April 17-19, 2013
Charleston was a hard act to follow but each of our next three days was memorable in its own way. Leaving Charleston, we cruised up the ICW to Georgetown, most of it through more pretty marshlands. Along the way we saw several nesting ospreys and more dolphins.
Some of the houses we passed were set far back from the waterway, with exceptionally long piers stretching out across the marshes.
Occasionally some of the neighbors came out to say hi as we drove past.
We arrived in Georgetown in mid-afternoon and were met by a very friendly and helpful dockmaster at the Georgetown Landing marina. There were a few other Loopers in port, including Lightfoot, Fandango and Blue Moon. After tying up and plugging in, we decided to postpone the daily boat wash so we could see some of the town.
Georgetown is the third oldest city in South Carolina and in its heyday was the center of shipping for the local rice and indigo plantations. Even today the town probably is bigger than we were able to see on foot, but the waterfront area is very attractive, with a long “downtown” street and a relatively new harborwalk along the river.
One of the highlights of the town is the Rice Museum, but we decided to skip it because the guided tour (the only way to see it) takes an hour and a half, and we didn’t have much more time than that to see the whole town. Maybe next time we come through. We keep reminding ourselves that when we eventually bring Blue Heron south towards Hilton Head, we’ll have another opportunity to see things we missed or particularly enjoyed this time.
Everyone we spoke with recommended Portofino, an Italian restaurant on the river. We were seated at 7:00, but by 8:30, with still no meal in sight and other diners who came in later moving on to dessert, we gave up and left. The owner was apologetic and declined to take payment for our wine and salads, but it put a damper on our Georgetown experience. According to John and Katie on Lightfoot, who ate there earlier for lunch, we missed a great meal. Too bad.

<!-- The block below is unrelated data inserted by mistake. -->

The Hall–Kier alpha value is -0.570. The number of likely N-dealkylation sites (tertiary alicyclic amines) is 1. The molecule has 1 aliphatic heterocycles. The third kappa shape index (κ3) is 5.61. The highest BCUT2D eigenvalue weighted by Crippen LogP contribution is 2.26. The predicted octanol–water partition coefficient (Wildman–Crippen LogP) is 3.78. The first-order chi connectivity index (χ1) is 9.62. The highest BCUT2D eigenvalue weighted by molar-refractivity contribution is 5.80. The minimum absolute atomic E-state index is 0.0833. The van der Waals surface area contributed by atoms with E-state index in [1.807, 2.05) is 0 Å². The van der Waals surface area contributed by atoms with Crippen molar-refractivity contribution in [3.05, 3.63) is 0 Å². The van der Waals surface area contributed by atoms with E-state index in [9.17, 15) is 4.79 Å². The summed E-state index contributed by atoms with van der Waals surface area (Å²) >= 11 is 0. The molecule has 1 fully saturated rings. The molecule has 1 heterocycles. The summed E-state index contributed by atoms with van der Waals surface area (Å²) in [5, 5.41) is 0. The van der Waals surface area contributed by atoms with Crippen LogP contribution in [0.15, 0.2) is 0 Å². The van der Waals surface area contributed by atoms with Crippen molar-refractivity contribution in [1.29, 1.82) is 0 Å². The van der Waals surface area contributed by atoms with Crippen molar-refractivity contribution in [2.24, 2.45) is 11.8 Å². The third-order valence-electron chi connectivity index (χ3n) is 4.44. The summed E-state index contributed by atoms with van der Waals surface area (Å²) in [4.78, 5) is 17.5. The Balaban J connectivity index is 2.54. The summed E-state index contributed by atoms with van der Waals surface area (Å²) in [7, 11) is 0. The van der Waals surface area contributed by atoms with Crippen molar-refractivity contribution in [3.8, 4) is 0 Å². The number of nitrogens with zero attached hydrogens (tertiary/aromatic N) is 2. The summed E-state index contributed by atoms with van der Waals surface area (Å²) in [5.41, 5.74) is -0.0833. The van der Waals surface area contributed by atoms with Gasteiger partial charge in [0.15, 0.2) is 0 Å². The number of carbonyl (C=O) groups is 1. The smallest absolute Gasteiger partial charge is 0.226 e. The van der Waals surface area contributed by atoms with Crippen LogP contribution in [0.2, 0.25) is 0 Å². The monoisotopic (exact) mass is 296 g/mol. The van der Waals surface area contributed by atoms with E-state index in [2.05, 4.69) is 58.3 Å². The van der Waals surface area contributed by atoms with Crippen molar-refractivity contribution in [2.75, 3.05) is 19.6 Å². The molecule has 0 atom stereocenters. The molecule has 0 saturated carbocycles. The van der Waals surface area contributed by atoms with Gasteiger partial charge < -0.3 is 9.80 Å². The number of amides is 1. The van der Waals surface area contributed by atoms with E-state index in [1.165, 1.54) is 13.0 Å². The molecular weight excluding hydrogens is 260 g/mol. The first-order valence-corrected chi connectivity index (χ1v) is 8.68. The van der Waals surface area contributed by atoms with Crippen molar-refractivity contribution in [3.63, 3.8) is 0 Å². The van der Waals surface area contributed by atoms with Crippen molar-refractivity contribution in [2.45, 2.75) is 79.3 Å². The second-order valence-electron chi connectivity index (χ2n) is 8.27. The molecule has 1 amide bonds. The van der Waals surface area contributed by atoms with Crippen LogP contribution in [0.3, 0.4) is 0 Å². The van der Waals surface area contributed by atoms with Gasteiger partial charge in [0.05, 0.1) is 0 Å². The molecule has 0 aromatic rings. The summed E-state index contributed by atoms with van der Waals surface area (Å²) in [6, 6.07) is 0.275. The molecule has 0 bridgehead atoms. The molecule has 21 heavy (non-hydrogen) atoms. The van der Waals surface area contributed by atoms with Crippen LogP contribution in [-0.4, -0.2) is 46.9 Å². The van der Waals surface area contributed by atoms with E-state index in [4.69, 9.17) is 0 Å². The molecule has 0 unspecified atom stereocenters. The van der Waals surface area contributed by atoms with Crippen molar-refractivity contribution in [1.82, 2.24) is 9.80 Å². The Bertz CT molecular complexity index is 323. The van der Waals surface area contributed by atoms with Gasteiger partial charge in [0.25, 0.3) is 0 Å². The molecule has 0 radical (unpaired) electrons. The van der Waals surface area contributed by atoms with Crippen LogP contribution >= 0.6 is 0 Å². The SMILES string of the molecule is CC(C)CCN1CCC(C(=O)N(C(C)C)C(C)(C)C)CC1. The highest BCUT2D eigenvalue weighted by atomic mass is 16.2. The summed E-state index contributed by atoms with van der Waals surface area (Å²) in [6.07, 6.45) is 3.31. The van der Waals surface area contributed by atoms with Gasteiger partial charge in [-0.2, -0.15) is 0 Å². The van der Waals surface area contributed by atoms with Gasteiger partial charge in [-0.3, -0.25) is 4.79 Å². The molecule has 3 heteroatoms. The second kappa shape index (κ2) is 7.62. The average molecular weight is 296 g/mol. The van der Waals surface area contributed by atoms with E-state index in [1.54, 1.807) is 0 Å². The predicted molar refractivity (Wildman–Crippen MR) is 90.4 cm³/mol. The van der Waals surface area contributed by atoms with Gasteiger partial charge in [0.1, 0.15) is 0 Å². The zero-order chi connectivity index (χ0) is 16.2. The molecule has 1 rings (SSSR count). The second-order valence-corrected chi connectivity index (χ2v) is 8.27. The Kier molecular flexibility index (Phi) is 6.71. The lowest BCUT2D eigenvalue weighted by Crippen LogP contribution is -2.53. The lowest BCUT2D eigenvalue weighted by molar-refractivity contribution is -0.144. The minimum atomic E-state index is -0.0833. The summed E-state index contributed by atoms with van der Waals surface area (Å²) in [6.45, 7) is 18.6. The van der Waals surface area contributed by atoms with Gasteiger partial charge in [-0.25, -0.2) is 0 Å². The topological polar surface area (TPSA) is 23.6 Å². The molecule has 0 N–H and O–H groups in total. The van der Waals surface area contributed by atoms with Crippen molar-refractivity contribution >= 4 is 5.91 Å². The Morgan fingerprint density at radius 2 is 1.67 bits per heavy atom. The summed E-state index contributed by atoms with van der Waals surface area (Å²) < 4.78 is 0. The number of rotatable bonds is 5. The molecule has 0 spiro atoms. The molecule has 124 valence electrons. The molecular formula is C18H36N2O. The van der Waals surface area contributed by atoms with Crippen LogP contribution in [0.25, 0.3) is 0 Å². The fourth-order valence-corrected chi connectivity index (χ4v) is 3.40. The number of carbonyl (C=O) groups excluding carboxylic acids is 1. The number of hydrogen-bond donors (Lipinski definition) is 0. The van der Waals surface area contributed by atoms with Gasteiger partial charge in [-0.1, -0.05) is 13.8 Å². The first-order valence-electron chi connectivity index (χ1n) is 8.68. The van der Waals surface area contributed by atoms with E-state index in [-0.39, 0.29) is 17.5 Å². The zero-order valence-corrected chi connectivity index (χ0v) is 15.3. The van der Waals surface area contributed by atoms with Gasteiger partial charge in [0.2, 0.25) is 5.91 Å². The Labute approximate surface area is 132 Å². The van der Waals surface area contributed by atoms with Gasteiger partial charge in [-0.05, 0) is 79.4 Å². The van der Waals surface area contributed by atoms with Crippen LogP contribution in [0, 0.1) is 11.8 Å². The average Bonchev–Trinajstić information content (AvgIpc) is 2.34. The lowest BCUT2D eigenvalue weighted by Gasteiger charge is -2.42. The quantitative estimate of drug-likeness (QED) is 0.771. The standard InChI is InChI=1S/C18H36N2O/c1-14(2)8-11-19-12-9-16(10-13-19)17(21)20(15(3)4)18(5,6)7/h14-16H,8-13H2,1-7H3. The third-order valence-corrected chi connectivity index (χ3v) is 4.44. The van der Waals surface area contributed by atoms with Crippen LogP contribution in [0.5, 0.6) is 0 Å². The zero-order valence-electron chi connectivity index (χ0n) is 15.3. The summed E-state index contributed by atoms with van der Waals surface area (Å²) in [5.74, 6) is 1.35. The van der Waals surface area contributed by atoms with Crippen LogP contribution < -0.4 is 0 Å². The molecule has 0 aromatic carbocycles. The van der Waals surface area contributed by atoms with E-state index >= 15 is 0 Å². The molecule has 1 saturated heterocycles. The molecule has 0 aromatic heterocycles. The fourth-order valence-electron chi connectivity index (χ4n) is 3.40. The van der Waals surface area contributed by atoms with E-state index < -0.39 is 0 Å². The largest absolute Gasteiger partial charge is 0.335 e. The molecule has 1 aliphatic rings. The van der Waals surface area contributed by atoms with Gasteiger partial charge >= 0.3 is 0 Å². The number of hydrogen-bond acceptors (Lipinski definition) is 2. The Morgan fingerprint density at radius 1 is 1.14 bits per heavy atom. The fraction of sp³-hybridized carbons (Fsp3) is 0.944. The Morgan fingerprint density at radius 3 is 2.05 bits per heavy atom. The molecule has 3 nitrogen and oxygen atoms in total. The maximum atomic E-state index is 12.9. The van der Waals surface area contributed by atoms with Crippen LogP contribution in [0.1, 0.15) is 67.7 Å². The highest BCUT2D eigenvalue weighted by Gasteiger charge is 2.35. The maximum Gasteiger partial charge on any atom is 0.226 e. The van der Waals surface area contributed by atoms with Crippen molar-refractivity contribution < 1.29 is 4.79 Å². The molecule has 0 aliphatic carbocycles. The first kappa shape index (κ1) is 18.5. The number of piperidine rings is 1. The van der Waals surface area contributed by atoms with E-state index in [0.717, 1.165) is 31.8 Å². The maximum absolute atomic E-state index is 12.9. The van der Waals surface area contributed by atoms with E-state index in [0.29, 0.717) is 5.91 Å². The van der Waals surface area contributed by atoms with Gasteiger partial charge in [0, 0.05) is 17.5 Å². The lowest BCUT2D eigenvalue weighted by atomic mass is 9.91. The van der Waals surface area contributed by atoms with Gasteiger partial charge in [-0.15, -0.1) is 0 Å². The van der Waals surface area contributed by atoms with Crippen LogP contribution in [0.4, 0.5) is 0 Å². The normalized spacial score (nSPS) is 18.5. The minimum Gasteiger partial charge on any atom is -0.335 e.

The next day we had a pretty ride up the Waccamaw River. The scenery was very different from what we had been seeing recently. We were out of the marshlands and away from palm trees and back into deciduous forests. The new green leaves had popped out and the woods looked very lush. We also saw an incredible number of nesting ospreys all along the way. It’s no mystery why the Osprey Marina has its name.
I guess Osprey Marina is on the fringes of the south end of Myrtle Beach, but it certainly appears to be isolated in the middle of the forest. It is a very pretty and peaceful spot. The marina gave us a generously stocked goodie bag when we arrived, and gave the dogs a whole bag of “Pupperoni” sticks. Joey and Bailey give this place a gold star! It also had the cheapest diesel on the ICW, $3.37/gallon.
One of the boaters in the harbor owns an Italian restaurant about 5 miles away and is happy to send a courtesy car to the marina to bring people to his restaurant. Since we had missed our meal the night before, we were happy to join Lightfoot to check it out. Turns out the chef trained with Emeril and the food was really good! And as the portions were huge, we had plenty of leftovers for the next day. This was my veal-eggplant-mozzarella tower. Wonderful!
As Craig said later, for a little marina in the middle of nowhere, Osprey turned out to be a very enjoyable stop.
The next day we had a very short ride (about 19 miles) to Barefoot Marina in North Myrtle Beach. It was a peaceful trip and a couple of times we took turns riding on the bow with the dogs.
Myrtle Beach immediately felt much more touristy than any of our recent stops. This was a first – we’ve never cruised under cable cars anywhere on our trip. This is a golf course where you park your car on one side of the ICW and ride the cable car to the course on the other side.
Once again, the marina staff was exceptionally friendly and helpful, especially dockmaster Brian. Lightfoot pulled in right behind us and the four of us had lunch at the marina restaurant, Dirty Don’s. There was a storm coming in that evening so we planned to eat on board that night.
A nice surprise at Barefoot was finding Rick ‘n Roll just down the dock from us. We enjoyed a great visit with Gold Loopers Betsy and Rick before the storm blew in. It was Betsy who two years ago inspired me to learn to play the harmonica. It’s no fault of hers that I haven’t done so yet, but I will, one of these days!
We had planned to stay two days at Barefoot to wait out the weather, but in the morning the heavy rain had stopped and the wind forecast looked worse for the following two days, so we decided to move on. It was a cold and windy trip to Southport, North Carolina, and we were glad to get into port and secure Blue Heron for a few days.
Next: Southport, North Carolina
(Real-time update: I’m almost caught up! On April 25 we are in Beaufort, North Carolina)